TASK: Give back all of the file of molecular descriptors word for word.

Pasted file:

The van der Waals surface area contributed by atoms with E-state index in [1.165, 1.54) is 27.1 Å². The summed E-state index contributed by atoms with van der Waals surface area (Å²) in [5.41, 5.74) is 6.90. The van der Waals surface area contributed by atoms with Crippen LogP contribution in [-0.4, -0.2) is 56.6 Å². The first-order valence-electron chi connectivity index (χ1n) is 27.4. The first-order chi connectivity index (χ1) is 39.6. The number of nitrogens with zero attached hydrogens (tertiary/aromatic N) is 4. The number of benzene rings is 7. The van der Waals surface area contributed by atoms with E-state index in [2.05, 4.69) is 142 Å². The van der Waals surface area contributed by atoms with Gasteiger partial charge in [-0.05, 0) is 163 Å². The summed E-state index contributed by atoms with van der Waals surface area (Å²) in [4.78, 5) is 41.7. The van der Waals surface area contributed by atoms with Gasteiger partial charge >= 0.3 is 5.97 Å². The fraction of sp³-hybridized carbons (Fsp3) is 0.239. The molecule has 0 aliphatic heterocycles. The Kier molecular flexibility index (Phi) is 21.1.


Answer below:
The van der Waals surface area contributed by atoms with E-state index in [1.165, 1.54) is 27.1 Å². The summed E-state index contributed by atoms with van der Waals surface area (Å²) in [5.41, 5.74) is 6.90. The van der Waals surface area contributed by atoms with Crippen LogP contribution in [-0.4, -0.2) is 56.6 Å². The first-order valence-electron chi connectivity index (χ1n) is 27.4. The first-order chi connectivity index (χ1) is 39.6. The number of nitrogens with zero attached hydrogens (tertiary/aromatic N) is 4. The number of benzene rings is 7. The van der Waals surface area contributed by atoms with E-state index in [2.05, 4.69) is 142 Å². The van der Waals surface area contributed by atoms with Gasteiger partial charge in [-0.05, 0) is 163 Å². The summed E-state index contributed by atoms with van der Waals surface area (Å²) in [4.78, 5) is 41.7. The van der Waals surface area contributed by atoms with Gasteiger partial charge >= 0.3 is 5.97 Å². The fraction of sp³-hybridized carbons (Fsp3) is 0.239. The molecule has 0 aliphatic heterocycles. The Kier molecular flexibility index (Phi) is 21.1.